Face of John the Baptist painted on door by Knights Templar
On my quest around Englands churches, recently I came across the church at Templecombe, where I found this four foot painting of the face of John the Baptist . It is believed by some that the Knights Templar painted it. It was hidden in the roof of an outhouse, during the second world war when some plaster fell from the ceiling, revealing this painting.
Also around the surrounding villages, I came across in the churches signs of the Templars. Templar crosses, roses and very strange splash crosses which were engraved into the church walls. It is said that the ministers would splash consecrated water on the building to ward off evil spirits.
It seems that everywhere that we look we find evidence of these Christian Crusaders, who visited and worshipped in these Churches long ago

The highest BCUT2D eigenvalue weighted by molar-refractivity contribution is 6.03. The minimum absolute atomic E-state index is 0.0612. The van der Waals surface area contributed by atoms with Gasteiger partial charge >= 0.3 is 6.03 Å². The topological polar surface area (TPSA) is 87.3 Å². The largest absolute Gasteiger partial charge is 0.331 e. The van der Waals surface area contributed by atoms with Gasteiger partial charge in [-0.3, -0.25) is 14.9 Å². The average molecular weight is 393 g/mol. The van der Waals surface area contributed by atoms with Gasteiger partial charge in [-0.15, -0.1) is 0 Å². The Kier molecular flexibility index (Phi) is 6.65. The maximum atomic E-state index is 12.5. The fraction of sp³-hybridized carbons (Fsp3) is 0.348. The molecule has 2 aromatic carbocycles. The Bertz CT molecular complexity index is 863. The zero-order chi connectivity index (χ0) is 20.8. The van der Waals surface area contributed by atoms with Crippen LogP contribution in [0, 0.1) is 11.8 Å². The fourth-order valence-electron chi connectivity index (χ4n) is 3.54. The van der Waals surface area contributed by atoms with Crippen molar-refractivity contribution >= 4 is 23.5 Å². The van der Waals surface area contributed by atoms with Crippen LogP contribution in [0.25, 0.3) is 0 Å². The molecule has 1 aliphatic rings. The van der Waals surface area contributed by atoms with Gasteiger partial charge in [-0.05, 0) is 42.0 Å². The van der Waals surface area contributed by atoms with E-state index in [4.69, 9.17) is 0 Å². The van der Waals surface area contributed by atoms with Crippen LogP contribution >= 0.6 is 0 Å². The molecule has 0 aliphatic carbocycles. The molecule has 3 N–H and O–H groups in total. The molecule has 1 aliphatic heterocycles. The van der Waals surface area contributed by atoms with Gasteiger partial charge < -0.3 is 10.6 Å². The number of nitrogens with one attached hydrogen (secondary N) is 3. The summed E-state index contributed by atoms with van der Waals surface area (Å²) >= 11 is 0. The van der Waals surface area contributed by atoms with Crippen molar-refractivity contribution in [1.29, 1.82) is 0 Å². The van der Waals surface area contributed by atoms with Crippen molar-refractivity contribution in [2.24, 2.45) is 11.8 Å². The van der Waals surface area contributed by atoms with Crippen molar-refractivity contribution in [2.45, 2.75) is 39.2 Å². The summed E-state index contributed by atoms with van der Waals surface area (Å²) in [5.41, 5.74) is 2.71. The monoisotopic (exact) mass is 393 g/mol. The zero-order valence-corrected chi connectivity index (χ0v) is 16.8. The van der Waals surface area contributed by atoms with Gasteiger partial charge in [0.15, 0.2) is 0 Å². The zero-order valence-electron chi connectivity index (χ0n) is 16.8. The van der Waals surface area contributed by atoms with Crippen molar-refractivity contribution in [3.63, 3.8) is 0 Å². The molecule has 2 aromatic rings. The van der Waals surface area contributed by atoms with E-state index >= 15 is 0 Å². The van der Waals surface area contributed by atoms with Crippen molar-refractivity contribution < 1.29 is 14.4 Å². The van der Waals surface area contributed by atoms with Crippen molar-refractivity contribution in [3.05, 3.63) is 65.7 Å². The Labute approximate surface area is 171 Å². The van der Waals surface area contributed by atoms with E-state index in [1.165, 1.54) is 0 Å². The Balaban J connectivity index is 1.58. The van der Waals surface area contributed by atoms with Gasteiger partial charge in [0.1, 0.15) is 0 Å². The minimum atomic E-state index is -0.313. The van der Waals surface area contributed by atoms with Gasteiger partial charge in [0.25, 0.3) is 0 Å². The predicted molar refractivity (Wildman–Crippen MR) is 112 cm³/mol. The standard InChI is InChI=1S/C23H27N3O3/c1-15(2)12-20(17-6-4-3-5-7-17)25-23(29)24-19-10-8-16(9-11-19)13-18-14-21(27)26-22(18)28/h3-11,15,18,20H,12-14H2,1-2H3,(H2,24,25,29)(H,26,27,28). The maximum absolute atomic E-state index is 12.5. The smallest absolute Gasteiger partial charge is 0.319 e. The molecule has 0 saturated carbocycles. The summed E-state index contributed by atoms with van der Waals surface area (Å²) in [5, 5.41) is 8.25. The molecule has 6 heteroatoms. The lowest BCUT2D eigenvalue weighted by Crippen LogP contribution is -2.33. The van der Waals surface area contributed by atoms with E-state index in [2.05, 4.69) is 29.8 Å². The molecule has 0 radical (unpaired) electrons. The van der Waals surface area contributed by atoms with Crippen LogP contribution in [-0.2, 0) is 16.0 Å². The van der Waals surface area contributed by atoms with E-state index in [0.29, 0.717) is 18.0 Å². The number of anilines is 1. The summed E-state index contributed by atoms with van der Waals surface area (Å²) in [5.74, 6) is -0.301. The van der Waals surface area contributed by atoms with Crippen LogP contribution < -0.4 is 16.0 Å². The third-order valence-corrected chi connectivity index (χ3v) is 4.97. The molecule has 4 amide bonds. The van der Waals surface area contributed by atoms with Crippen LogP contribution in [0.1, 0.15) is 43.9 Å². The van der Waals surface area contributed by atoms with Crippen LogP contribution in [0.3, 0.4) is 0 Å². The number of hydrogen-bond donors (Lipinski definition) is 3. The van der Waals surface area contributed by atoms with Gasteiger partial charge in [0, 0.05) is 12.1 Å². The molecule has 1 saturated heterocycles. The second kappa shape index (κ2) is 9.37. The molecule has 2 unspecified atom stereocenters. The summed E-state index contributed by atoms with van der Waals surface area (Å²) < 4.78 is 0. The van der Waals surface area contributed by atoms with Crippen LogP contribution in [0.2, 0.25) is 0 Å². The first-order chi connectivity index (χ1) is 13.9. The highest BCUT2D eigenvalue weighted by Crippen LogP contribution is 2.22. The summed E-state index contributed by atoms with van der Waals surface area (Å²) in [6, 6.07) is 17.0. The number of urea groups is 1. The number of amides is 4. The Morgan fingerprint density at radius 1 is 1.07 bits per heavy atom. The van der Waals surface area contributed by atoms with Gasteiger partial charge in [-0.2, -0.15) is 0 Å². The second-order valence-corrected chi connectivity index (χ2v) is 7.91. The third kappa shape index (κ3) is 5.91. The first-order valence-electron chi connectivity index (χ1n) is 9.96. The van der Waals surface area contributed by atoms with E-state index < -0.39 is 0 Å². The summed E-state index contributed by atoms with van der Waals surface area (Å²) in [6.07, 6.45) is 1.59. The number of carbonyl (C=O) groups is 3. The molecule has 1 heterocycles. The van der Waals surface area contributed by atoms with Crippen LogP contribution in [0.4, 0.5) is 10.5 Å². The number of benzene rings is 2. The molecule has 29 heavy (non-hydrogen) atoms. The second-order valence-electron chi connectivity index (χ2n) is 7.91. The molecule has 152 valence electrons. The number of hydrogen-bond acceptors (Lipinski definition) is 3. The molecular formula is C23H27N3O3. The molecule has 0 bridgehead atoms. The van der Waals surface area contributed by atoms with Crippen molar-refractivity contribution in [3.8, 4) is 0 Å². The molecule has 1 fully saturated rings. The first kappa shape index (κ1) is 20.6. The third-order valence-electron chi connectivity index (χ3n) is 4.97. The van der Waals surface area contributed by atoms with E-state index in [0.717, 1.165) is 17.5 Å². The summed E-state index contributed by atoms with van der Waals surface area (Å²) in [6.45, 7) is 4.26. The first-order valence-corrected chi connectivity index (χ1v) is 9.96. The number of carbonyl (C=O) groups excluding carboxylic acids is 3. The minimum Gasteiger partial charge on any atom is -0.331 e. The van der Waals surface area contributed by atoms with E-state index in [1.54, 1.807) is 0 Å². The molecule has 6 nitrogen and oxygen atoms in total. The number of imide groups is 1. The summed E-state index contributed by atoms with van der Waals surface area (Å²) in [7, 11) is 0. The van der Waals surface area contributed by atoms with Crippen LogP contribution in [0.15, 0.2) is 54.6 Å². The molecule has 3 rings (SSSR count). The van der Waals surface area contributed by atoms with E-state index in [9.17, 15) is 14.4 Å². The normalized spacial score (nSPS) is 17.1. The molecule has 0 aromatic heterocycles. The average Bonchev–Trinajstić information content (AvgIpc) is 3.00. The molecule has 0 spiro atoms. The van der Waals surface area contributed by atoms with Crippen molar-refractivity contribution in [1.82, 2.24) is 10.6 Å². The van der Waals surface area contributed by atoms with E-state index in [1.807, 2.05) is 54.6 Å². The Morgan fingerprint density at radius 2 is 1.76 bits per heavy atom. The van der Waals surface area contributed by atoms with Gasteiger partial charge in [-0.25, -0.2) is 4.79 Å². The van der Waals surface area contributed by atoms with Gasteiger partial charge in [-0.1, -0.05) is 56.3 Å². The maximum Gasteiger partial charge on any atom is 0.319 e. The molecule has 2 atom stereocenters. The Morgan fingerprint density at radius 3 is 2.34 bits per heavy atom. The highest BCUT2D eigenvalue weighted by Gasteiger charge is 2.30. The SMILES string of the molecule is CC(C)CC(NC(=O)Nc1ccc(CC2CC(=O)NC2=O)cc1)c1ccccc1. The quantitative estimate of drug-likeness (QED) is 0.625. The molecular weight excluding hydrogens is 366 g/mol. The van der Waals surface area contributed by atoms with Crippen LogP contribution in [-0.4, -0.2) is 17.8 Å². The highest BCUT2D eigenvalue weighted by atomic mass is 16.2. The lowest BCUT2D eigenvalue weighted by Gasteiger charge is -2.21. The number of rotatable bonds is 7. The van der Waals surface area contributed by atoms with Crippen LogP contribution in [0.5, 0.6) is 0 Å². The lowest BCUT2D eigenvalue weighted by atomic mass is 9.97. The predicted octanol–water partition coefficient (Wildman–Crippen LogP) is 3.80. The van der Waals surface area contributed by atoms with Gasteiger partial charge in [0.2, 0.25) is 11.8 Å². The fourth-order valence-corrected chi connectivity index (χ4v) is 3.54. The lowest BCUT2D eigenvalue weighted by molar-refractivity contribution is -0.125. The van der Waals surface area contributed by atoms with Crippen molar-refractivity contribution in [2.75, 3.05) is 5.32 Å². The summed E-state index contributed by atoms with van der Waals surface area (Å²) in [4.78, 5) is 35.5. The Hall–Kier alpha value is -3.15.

Inside and out, there are consecrated crosses cut into the masonry. During the Middle Ages, it was common to incise twenty-four into a church, three on each internal wall and twelve outside. The bishop who consecrated the building would anoint each one with the words ‘Sanctifecetur hoc templum’ (blessed be this church). This was a visible sign of dedication and a defence against the powers of the Devil. In this case, the fact that there are both internal and external examples indicate that it was done according to the English Rite and not that of Rome, which only required consecration on the inside.